Short-term proteasome inhibition has been shown to prevent neuronal apoptosis. However, the key pro-survival proteins that must be degraded for triggering neuronal death are mostly unknown. Here, we show that Mcl-1, an anti-apoptotic Bcl-2 family member, is degraded by the proteasome during neuronal apoptosis. Using primary cultures of cerebellar granule neurons deprived of serum and KCl, we found that ubiquitination and proteasomal degradation of Mcl-1 depended on its prior phosphorylation by GSK3, providing the first insight into post-translational regulation of Mcl-1 in neurons. In a previous study, we have reported that the E3 ubiquitin-ligase Trim17 is both necessary and sufficient for neuronal apoptosis. Here, we identified Trim17 as a novel E3 ubiquitin-ligase for Mcl-1. Indeed, Trim17 co-immunoprecipitated with Mcl-1. Trim17 ubiquitinated Mcl-1 in vitro. Overexpression of Trim17 decreased the protein level of Mcl-1 in a phosphorylation- and proteasome-dependent manner. Finally, knock down of Trim17 expression reduced both ubiquitination and degradation of Mcl-1 in neurons. Moreover, impairment of Mcl-1 phosphorylation, by kinase inhibition or point mutations, not only decreased ubiquitination and degradation of Mcl-1, but also blocked the physical interaction between Trim17 and Mcl-1. As this stabilization of Mcl-1 increased its neuroprotective effect, our data strongly suggest that Trim17-mediated ubiquitination and degradation of Mcl-1 is necessary for initiating neuronal death.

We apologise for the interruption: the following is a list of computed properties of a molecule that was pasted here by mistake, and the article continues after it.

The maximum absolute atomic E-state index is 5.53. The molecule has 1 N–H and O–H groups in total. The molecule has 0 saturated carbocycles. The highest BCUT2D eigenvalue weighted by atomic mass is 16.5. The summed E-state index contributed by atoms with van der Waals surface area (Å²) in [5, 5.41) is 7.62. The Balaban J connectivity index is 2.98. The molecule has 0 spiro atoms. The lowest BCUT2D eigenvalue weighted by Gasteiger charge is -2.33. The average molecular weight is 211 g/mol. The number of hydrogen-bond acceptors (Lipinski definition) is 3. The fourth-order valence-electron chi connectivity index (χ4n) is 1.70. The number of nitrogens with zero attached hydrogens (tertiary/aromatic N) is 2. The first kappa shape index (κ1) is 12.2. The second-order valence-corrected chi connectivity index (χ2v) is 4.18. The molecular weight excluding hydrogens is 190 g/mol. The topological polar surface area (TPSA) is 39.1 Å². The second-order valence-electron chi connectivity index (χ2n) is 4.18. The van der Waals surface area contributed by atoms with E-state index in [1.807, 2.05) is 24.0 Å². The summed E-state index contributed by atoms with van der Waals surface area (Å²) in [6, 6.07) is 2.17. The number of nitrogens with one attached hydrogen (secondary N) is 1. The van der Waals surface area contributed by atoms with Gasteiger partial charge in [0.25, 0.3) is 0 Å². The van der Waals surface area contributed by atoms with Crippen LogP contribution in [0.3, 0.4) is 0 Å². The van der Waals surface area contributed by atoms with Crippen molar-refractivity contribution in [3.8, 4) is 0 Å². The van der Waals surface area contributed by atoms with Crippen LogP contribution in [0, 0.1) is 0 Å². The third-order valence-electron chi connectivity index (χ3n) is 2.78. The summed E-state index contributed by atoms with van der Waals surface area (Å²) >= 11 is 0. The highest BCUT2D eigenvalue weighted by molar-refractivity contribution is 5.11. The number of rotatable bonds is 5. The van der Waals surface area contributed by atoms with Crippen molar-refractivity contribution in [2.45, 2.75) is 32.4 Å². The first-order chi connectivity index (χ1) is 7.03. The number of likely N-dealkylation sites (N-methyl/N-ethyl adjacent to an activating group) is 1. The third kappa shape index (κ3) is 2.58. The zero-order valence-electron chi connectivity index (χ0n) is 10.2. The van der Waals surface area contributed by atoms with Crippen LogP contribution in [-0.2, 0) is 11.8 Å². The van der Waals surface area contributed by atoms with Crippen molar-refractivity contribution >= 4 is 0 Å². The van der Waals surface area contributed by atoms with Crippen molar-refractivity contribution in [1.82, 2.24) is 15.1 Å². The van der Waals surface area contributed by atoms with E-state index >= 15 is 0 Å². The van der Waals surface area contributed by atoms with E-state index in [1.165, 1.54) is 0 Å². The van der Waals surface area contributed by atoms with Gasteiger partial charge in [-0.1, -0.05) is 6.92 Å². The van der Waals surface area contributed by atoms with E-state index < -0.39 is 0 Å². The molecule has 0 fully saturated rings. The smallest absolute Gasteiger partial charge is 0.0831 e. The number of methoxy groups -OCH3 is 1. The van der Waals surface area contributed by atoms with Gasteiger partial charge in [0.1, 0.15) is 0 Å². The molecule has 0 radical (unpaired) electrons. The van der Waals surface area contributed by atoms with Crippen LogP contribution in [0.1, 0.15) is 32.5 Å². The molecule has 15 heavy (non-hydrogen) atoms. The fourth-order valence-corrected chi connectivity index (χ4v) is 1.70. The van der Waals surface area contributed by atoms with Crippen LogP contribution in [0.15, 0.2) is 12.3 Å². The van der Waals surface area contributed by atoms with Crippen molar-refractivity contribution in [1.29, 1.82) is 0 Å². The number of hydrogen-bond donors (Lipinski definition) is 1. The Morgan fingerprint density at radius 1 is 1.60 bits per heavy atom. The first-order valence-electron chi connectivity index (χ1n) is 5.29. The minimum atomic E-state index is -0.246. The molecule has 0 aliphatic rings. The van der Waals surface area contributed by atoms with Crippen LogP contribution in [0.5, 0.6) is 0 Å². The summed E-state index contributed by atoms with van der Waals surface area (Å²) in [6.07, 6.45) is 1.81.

Trim17-mediated ubiquitination and degradation of Mcl-1 initiate apoptosis in neurons
Magiera, M. M.; Mora, S.; Mojsa, B.; Robbins, I.; Lassot, I.; Desagher, S.
Cell Death Differ
2013-02 / vol 20 / pages 281-92
1476-5403 (Electronic) 1350-9047 (Linking)
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